Friedreich's Ataxia

What is ataxia?

Ataxia (say: ah-TACKS-ee-ah) is a movement disorder. Movement disorders are conditions that cause involuntary body movements. Uncontrolled movement starts in the brain, in the area you use to move, speak, and pay attention. When a child has ataxia, he has trouble controlling his muscles and can be clumsy and awkward. Common examples of ataxia include epilepsy and multiple sclerosis (MS).

What is Friedreich's ataxia?

Friedreich's ataxia (say: FREED-ricks) hardens and damages nerves in the brain and spinal cord. This disrupts brain signals. If a child has Friedreich's ataxia (FA), he will have difficulty controlling his legs and arms. The child might slur when he talks, bend over with poor posture, or curl his feet into high arches.

FA spreads from the legs to the arms, and eventually to the torso. This happens at different speeds in different children. It can eventually impair day-to-day life.

FA usually starts when a child is between 5 and 15 years old. It almost never starts later than age 20.

Friedreich's ataxia is a genetic disease

FA is a genetic disease, meaning it is passed from parents to their children. One in every 90 people carries the gene that causes FA. A gene is a section of DNA that gives an instruction to a cell. Most of the time, the instruction is a "recipe" for making a protein.

FA is caused by a recessive gene. This means that a person needs to have 2 copies of the gene to develop FA. If a person has only 1 copy of the gene, they will not have FA, but they may pass the gene on to their children. People with only 1 copy of a recessive gene are called carriers of the gene.

If a child has FA, it means that he inherited 2 copies of the gene, 1 from each parent. Most parents do not know they carry the FA gene because they have only 1 copy, so they do not have symptoms.

With each pregnancy, 2 parents who carry the FA gene have a 1 in 4 chance of having a child with FA and a 1 in 2 chance of having a child who is a carrier.

If there is any history of FA in your family, you may want to seek genetic counselling.

Signs and symptoms of Friedreich's ataxia

Children with FA may show some or all of the following signs and symptoms:

  • slow, clumsy walking
  • wide stance, with feet spread far apart when standing
  • abrupt, wild steps
  • curved posture and curled feet
  • no knee-jerk reflex
  • heart troubles like racing (tachycardia) and extra beats (murmurs)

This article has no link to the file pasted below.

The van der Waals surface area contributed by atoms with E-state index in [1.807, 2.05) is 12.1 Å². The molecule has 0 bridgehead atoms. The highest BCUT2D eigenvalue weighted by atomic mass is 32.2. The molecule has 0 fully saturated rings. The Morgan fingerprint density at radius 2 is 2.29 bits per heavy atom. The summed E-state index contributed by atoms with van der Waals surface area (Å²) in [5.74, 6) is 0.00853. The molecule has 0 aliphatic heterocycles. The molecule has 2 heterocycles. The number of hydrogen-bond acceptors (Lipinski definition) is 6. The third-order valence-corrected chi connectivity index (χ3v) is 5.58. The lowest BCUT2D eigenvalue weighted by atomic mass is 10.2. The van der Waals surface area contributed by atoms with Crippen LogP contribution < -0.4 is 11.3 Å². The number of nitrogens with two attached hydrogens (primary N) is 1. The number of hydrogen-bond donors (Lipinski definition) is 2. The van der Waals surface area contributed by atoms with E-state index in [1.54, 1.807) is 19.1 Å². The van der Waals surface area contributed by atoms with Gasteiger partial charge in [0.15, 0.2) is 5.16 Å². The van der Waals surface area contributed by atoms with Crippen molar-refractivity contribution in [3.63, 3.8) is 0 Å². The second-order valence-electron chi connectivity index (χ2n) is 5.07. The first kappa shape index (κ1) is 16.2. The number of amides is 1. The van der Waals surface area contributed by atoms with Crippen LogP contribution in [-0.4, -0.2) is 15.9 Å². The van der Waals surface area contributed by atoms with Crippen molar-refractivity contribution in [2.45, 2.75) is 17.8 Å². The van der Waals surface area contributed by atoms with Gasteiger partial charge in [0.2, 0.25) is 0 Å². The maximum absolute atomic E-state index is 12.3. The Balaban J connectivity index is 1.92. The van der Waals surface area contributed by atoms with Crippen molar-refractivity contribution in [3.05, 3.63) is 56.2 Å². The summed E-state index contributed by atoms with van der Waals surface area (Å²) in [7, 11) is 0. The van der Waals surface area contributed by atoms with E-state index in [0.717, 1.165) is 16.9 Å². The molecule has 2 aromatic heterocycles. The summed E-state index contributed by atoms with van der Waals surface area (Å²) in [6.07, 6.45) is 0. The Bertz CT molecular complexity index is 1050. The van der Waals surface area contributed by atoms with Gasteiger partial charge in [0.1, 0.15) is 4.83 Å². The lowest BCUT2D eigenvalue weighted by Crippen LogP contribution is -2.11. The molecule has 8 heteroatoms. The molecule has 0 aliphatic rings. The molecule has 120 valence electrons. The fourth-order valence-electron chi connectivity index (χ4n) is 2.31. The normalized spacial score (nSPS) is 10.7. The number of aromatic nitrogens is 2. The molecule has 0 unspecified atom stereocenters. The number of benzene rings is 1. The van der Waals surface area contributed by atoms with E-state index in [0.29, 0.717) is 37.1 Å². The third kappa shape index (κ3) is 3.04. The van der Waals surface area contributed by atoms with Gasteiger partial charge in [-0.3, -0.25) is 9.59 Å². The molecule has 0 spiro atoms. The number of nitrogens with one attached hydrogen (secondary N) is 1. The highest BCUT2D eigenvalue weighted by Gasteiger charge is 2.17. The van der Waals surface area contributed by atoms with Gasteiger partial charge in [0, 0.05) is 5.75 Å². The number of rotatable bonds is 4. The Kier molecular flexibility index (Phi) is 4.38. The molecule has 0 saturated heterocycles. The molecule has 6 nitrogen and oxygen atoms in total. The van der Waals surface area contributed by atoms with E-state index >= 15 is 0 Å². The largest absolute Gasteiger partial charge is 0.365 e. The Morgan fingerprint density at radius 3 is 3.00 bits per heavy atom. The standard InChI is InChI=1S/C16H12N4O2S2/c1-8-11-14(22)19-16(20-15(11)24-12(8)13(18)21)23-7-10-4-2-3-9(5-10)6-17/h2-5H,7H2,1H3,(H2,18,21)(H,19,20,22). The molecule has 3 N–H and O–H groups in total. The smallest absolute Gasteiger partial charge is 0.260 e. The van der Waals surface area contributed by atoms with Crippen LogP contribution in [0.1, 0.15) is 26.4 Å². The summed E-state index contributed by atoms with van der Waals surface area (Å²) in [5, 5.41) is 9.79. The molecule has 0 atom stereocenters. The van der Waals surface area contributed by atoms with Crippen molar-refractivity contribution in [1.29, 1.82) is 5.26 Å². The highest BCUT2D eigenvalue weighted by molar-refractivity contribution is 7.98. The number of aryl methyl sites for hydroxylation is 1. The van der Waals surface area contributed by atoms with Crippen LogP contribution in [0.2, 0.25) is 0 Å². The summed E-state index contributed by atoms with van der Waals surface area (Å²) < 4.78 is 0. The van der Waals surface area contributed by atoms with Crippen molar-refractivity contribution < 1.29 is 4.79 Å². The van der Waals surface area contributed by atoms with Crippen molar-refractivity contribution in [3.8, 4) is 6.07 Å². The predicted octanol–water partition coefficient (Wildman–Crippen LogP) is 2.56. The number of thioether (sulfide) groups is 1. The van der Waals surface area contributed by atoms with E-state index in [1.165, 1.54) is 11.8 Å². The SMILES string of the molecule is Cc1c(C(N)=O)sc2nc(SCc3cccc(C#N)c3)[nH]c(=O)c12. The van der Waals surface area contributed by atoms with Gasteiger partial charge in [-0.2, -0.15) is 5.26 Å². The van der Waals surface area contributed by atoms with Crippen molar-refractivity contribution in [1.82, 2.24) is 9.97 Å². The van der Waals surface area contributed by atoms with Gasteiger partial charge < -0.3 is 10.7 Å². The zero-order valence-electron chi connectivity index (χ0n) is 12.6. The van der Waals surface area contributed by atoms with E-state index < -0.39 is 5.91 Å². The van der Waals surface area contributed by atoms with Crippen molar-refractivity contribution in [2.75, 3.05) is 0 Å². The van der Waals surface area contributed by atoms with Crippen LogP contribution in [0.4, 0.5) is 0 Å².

• difficulty speaking
  • rapid eye movements when awake
  • diabetes
  • hearing loss
  • visual problems

There are several different treatments for symptoms of FA and its related conditions

There is no cure for FA, but there are treatments for some of the symptoms. Foot and spine problems are treated with braces and surgery. If a child with FA develops diabetes, it will be treated with insulin and a specialized diet.

Some studies show that antioxidants like vitamin E, CoQ10, and a CoQ10 drug called idebenone (Catena) can relieve muscle spasms and slow heart problems.

Related conditions

Some other conditions that can look like Friedreich's ataxia include: Ataxia with vitamin E deficiency; Abetalipoproteinemia, Refsun disease, Infantile onset spinocerebellar ataxia; Ataxia-telangiectasia; and many others. A specialist physician can help to make a definitive diagnosis.

Key points

  • Friedreich's ataxia (FA) impairs muscle control.
  • FA damages areas of the brain and spinal cord.
  • FA gets worse, spreading from legs to arms to the torso.
  • FA is a genetic disease. Ask for genetic counselling. If you and your partner both carry the gene, each child has a 1 in 4 chance of getting the disease.
  • There is no cure for FA, but symptoms are treatable with antioxidants.

Teesta Soman, MBBS, FAAP, MBA

11/24/2010

Chawla, J. (2008, Nov 6). Friedreich Ataxia. eMedicine Neurology. Retrieved from http://emedicine.medscape.com/article/1150420-overview

Health Canada (2008). Product Monograph Part III PrCATENA®. Drugs & Health Products. Retrieved from http://www.hc-sc.gc.ca/dhp-mps/prodpharma/sbd-smd/phase1-decision/drug-med/pm_mp_2008_catena_117672_partiii-eng.php





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